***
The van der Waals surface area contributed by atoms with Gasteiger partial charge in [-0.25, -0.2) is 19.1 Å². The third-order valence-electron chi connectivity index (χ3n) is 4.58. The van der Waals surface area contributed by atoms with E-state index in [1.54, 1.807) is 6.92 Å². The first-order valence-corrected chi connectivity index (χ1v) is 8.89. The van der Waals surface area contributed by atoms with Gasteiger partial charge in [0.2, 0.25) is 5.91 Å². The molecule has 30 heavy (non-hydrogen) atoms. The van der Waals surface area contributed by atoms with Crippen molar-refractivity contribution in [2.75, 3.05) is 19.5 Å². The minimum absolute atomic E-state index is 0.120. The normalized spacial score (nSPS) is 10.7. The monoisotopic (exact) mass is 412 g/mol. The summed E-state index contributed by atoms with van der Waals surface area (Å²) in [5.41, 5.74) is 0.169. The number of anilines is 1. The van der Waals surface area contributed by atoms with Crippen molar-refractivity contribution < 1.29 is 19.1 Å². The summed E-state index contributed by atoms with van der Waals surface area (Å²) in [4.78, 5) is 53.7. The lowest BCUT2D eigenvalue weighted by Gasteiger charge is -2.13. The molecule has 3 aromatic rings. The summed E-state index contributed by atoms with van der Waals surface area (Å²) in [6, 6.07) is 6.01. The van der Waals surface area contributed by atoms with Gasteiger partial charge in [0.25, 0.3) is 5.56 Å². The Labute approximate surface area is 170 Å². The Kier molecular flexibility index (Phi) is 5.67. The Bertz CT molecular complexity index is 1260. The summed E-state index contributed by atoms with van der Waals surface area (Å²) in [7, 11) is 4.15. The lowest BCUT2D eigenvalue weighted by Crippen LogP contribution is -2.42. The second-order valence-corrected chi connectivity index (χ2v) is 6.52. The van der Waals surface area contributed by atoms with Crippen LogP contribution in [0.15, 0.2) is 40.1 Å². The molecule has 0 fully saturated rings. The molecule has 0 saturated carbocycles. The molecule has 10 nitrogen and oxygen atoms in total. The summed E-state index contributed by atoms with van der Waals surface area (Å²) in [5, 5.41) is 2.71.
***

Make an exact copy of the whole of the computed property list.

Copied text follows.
The van der Waals surface area contributed by atoms with Gasteiger partial charge in [-0.25, -0.2) is 19.1 Å². The third-order valence-electron chi connectivity index (χ3n) is 4.58. The van der Waals surface area contributed by atoms with E-state index in [1.54, 1.807) is 6.92 Å². The first-order valence-corrected chi connectivity index (χ1v) is 8.89. The van der Waals surface area contributed by atoms with Gasteiger partial charge in [0.2, 0.25) is 5.91 Å². The molecule has 30 heavy (non-hydrogen) atoms. The van der Waals surface area contributed by atoms with Crippen molar-refractivity contribution in [2.75, 3.05) is 19.5 Å². The minimum absolute atomic E-state index is 0.120. The normalized spacial score (nSPS) is 10.7. The monoisotopic (exact) mass is 412 g/mol. The summed E-state index contributed by atoms with van der Waals surface area (Å²) in [5.41, 5.74) is 0.169. The number of anilines is 1. The van der Waals surface area contributed by atoms with Crippen molar-refractivity contribution < 1.29 is 19.1 Å². The summed E-state index contributed by atoms with van der Waals surface area (Å²) in [4.78, 5) is 53.7. The lowest BCUT2D eigenvalue weighted by Gasteiger charge is -2.13. The molecule has 3 aromatic rings. The summed E-state index contributed by atoms with van der Waals surface area (Å²) in [6, 6.07) is 6.01. The van der Waals surface area contributed by atoms with Gasteiger partial charge in [0.25, 0.3) is 5.56 Å². The Labute approximate surface area is 170 Å². The Kier molecular flexibility index (Phi) is 5.67. The Bertz CT molecular complexity index is 1260. The summed E-state index contributed by atoms with van der Waals surface area (Å²) in [7, 11) is 4.15. The lowest BCUT2D eigenvalue weighted by Crippen LogP contribution is -2.42. The second-order valence-corrected chi connectivity index (χ2v) is 6.52. The van der Waals surface area contributed by atoms with Crippen LogP contribution in [0.15, 0.2) is 40.1 Å². The molecule has 0 fully saturated rings. The molecule has 0 saturated carbocycles. The molecule has 10 nitrogen and oxygen atoms in total. The summed E-state index contributed by atoms with van der Waals surface area (Å²) in [5, 5.41) is 2.71.